Hope you had a fulfilling and stomachache-free Halloween. I can report it was quite the candy haul for the littlest member of our Angry Birds-clad family.
Situational awareness: Fitness device maker Fitbit announced that Google was acquiring it in a cash deal for roughly $2 billion.
📺 Coming up on "Axios on HBO": We dig into the GOP's looming Texas-sized problem with Reps. Will Hurd and Dan Crenshaw.
Today's Login is 1,292 words, a 5-minute read.
Illustration: Aïda Amer/Axios
Facebook's scale and power have often made it seem more a kind of quasi-sovereign nation than a traditional company — and right now it's looking more like a failing state than a thriving one, Axios' Scott Rosenberg reports.
The big picture: Digital giants like Facebook, Google, Apple and Amazon are making the kinds of decisions about speech, personal safety, political power and financial relationships that have belonged to governments in the past. But at heart they are profit-making corporations with only limited competence in these domains, so their choices frequently go awry.
The big picture: Facebook's operations as a quasi-state span realms such as...
1. Speech: Facebook's mission of connecting people and giving them a voice, combined with its global reach and billion of users, means that it is constantly making decisions about who can say what.
2. Money: Earlier this year, Facebook announced with great fanfare that it was launching its own global cryptocurrency, called Libra.
3. Safety: Facebook's global footprint means it is constantly dealing with waves of conflict that expose users to harm, and its leadership has little experience or background to head off or mitigate these disasters.
4. Taxes: Facebook doesn't tax us directly for cash, but stockpiles our data to target ads and fine-tunes our "engagement" to consume our attention.
Be smart: As a quasi-government, Facebook is also an absolute monarchy.
Yes, but: Of course, Facebook isn't a real government and doesn't have true sovereign power. It's subject to laws around the world, and in the U.S. many legislators and regulators are eager to remind the company that antitrust laws apply to it.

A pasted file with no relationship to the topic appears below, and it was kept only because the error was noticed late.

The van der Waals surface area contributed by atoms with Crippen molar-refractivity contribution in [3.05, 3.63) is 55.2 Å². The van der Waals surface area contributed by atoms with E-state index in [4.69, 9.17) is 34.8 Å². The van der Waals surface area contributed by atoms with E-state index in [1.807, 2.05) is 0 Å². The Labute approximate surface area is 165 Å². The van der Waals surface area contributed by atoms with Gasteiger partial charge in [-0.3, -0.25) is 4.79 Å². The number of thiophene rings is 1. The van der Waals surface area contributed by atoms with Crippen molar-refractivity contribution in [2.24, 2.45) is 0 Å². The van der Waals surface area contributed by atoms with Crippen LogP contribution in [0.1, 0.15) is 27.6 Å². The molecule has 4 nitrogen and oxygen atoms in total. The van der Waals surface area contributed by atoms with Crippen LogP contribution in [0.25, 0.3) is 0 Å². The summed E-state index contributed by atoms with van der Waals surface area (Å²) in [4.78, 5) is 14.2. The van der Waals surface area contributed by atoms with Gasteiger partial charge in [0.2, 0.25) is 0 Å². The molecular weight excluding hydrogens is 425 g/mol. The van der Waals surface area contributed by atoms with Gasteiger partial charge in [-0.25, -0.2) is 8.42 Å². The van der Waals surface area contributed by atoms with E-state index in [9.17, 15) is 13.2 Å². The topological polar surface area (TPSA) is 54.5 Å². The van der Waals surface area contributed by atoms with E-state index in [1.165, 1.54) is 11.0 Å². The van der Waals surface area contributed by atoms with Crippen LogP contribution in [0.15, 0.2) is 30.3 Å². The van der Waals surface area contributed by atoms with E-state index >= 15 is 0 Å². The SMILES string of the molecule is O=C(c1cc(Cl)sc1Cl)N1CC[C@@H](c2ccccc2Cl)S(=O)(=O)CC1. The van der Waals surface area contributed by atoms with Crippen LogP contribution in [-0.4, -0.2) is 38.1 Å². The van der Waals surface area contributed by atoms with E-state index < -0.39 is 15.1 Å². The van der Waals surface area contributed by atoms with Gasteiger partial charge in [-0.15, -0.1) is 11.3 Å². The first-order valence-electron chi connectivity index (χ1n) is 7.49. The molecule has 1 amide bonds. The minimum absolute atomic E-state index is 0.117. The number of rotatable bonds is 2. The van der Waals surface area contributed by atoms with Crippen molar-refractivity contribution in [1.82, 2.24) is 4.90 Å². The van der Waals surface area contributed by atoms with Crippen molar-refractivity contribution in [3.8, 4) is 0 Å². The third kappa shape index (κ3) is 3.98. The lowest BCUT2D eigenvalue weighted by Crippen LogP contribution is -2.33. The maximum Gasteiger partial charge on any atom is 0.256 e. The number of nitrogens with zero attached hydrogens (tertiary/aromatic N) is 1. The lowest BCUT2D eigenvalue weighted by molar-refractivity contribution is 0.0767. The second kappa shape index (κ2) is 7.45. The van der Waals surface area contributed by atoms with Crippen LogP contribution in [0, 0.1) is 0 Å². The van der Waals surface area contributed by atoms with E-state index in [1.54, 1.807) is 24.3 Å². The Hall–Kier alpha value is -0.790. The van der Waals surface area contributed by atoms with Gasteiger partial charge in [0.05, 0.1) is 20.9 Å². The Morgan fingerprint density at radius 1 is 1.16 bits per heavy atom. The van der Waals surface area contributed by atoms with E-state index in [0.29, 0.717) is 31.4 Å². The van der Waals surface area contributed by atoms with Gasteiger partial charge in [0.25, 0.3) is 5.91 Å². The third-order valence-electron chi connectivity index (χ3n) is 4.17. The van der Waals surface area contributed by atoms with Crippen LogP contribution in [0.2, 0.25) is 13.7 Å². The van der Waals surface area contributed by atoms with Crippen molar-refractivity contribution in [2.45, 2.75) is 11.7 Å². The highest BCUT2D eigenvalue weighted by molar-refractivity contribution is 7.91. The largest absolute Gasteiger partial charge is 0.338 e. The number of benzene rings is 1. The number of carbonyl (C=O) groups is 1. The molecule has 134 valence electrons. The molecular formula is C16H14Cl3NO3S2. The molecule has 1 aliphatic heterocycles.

Our thought bubble: Internet idealists and tech visionaries have long bemoaned the sluggishness and inefficiency of government processes. Their companies have moved at "internet speed" to revamp our lives while the public sector can barely pass a law or solve a problem.
Illustration: Sarah Grillo, Rebecca Zisser/Axios
China is making a major move on 5G, with all three major carriers today launching next-generation cell phone service in a number of major cities, including Beijing, Shanghai, Guangzhou, and Hangzhou.
Why it matters: The U.S. may have had a few pockets of 5G service ahead of China, but China is offering a broader launch, with a goal of reaching 50 cities by the end of the year, as Fortune reports.
Between the lines: The global "race" to 5G is not a single event. There are separate battles over which companies will supply the technology, who deploys it first — and, perhaps most importantly, who deploys the key services and apps that take advantage of the technology.
Go deeper: Axios special report on 5G
Google turned to a Texas court for help Thursday, fearing that a multi-state antitrust probe could allow its rivals to gain access to sensitive information, Axios' Margaret Harding McGill reports.
Driving the news: Google sought a protective order to limit the sharing of its confidential information in the states' antitrust investigation.
Details: The company told the court that Texas Attorney General Ken Paxton, who is leading the states' investigation, has refused to agree to give Google notice before it shares documents with third parties or consultants, and won't prohibit its consultants from working for Google competitors now or in the next year.
What they're saying: Google spokesperson Jose Castaneda noted the company has provided "millions of pages" of documents in regulatory inquiries and is committed to cooperating with the states' probe.
The big picture: Antitrust investigators rely on information from both the targets and their rivals to build cases, but Google doesn't want its competitors to gain an edge through sensitive material it's forced to hand over.
Even if it proves to be the right thing to do, implementing a ban on political ads is no easy task, as the major platforms have found out in Washington state. As The Verge reports, Facebook and Google opted to ban ads there rather than comply with the state's strict campaign finance laws, but have found even that to be difficult.
Why it matters: The experiences of Facebook and Google in Washington state could foreshadow the work Twitter will have to do in implementing its promised ban on political advertising, which starts next month.
Meanwhile: One of Facebook's fact-checking partners has proposed a potential solution for the company's debacle. As CNN reports, Lead Stories plans to propose to Facebook next week a set-up in which politicians submit their ads for fact-checking and those fact-checks would be subject to review by a blue-ribbon, nonpartisan panel.
Go deeper: Twitter casts itself as the anti-Facebook
Check out the Finnish startup making sneakers out of waste coffee.